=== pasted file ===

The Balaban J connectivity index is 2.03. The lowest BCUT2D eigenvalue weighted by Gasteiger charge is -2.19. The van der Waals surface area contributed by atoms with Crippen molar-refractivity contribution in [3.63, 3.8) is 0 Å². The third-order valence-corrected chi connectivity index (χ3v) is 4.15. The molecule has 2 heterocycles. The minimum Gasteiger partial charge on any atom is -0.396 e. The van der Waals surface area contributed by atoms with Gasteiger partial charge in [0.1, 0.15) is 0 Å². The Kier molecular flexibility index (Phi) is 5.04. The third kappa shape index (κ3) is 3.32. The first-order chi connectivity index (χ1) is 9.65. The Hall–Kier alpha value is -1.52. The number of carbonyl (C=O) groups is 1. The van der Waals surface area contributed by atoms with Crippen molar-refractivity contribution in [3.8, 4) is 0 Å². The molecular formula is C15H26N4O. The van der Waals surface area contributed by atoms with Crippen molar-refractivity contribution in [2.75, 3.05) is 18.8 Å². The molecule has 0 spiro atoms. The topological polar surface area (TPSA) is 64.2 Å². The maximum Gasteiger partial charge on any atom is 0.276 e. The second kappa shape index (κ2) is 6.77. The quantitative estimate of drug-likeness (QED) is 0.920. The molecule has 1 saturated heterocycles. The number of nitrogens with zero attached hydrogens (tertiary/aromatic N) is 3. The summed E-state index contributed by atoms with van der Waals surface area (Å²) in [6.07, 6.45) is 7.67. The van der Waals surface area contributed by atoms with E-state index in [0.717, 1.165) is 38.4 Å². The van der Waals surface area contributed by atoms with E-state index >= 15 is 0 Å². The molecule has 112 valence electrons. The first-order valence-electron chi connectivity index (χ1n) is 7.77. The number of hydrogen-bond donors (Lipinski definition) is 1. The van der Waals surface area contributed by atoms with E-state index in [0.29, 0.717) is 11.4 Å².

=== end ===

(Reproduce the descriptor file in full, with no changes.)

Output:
The Balaban J connectivity index is 2.03. The lowest BCUT2D eigenvalue weighted by Gasteiger charge is -2.19. The van der Waals surface area contributed by atoms with Crippen molar-refractivity contribution in [3.63, 3.8) is 0 Å². The third-order valence-corrected chi connectivity index (χ3v) is 4.15. The molecule has 2 heterocycles. The minimum Gasteiger partial charge on any atom is -0.396 e. The van der Waals surface area contributed by atoms with Gasteiger partial charge in [0.1, 0.15) is 0 Å². The Kier molecular flexibility index (Phi) is 5.04. The third kappa shape index (κ3) is 3.32. The first-order chi connectivity index (χ1) is 9.65. The Hall–Kier alpha value is -1.52. The number of carbonyl (C=O) groups is 1. The van der Waals surface area contributed by atoms with Crippen molar-refractivity contribution in [3.8, 4) is 0 Å². The molecular formula is C15H26N4O. The van der Waals surface area contributed by atoms with Crippen molar-refractivity contribution in [2.75, 3.05) is 18.8 Å². The molecule has 0 spiro atoms. The topological polar surface area (TPSA) is 64.2 Å². The maximum Gasteiger partial charge on any atom is 0.276 e. The second kappa shape index (κ2) is 6.77. The quantitative estimate of drug-likeness (QED) is 0.920. The molecule has 1 saturated heterocycles. The number of nitrogens with zero attached hydrogens (tertiary/aromatic N) is 3. The summed E-state index contributed by atoms with van der Waals surface area (Å²) in [6.07, 6.45) is 7.67. The van der Waals surface area contributed by atoms with E-state index in [0.717, 1.165) is 38.4 Å². The van der Waals surface area contributed by atoms with E-state index >= 15 is 0 Å². The molecule has 112 valence electrons. The first-order valence-electron chi connectivity index (χ1n) is 7.77. The number of hydrogen-bond donors (Lipinski definition) is 1. The van der Waals surface area contributed by atoms with E-state index in [0.29, 0.717) is 11.4 Å².